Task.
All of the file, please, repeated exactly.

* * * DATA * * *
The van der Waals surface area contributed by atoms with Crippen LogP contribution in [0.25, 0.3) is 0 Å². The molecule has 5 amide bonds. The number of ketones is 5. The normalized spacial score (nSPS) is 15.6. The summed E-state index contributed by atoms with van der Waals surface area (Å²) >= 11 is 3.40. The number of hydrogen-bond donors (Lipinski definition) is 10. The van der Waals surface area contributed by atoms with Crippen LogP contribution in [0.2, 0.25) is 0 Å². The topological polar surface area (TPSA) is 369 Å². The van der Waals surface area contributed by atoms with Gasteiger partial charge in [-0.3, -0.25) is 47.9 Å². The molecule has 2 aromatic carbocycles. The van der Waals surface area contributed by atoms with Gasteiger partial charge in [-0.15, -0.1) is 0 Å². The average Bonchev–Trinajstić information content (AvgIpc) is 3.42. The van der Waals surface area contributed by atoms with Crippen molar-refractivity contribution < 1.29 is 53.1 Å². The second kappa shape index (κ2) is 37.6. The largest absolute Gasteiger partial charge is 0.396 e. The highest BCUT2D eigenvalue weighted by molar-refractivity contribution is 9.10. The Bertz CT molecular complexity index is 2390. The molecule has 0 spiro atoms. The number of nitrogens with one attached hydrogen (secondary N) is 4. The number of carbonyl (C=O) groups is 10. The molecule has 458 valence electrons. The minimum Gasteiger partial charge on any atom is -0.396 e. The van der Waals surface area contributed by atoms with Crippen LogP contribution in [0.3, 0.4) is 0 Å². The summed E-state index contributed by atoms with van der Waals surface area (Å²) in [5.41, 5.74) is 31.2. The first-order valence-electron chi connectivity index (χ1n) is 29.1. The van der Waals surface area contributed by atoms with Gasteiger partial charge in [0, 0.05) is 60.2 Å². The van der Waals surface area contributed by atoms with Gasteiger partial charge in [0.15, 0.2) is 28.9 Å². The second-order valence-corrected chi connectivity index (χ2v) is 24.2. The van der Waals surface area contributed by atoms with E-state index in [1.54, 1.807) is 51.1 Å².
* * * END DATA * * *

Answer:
The van der Waals surface area contributed by atoms with Crippen LogP contribution in [0.25, 0.3) is 0 Å². The molecule has 5 amide bonds. The number of ketones is 5. The normalized spacial score (nSPS) is 15.6. The summed E-state index contributed by atoms with van der Waals surface area (Å²) >= 11 is 3.40. The number of hydrogen-bond donors (Lipinski definition) is 10. The van der Waals surface area contributed by atoms with Crippen LogP contribution in [0.2, 0.25) is 0 Å². The topological polar surface area (TPSA) is 369 Å². The van der Waals surface area contributed by atoms with Gasteiger partial charge in [-0.3, -0.25) is 47.9 Å². The molecule has 2 aromatic carbocycles. The van der Waals surface area contributed by atoms with Gasteiger partial charge in [-0.15, -0.1) is 0 Å². The average Bonchev–Trinajstić information content (AvgIpc) is 3.42. The van der Waals surface area contributed by atoms with Crippen molar-refractivity contribution < 1.29 is 53.1 Å². The second kappa shape index (κ2) is 37.6. The largest absolute Gasteiger partial charge is 0.396 e. The highest BCUT2D eigenvalue weighted by molar-refractivity contribution is 9.10. The Bertz CT molecular complexity index is 2390. The molecule has 0 spiro atoms. The number of nitrogens with one attached hydrogen (secondary N) is 4. The number of carbonyl (C=O) groups is 10. The molecule has 458 valence electrons. The minimum Gasteiger partial charge on any atom is -0.396 e. The van der Waals surface area contributed by atoms with Crippen LogP contribution in [0.3, 0.4) is 0 Å². The summed E-state index contributed by atoms with van der Waals surface area (Å²) in [5.41, 5.74) is 31.2. The first-order valence-electron chi connectivity index (χ1n) is 29.1. The van der Waals surface area contributed by atoms with Gasteiger partial charge in [0, 0.05) is 60.2 Å². The van der Waals surface area contributed by atoms with Gasteiger partial charge in [0.15, 0.2) is 28.9 Å². The second-order valence-corrected chi connectivity index (χ2v) is 24.2. The van der Waals surface area contributed by atoms with E-state index in [1.54, 1.807) is 51.1 Å².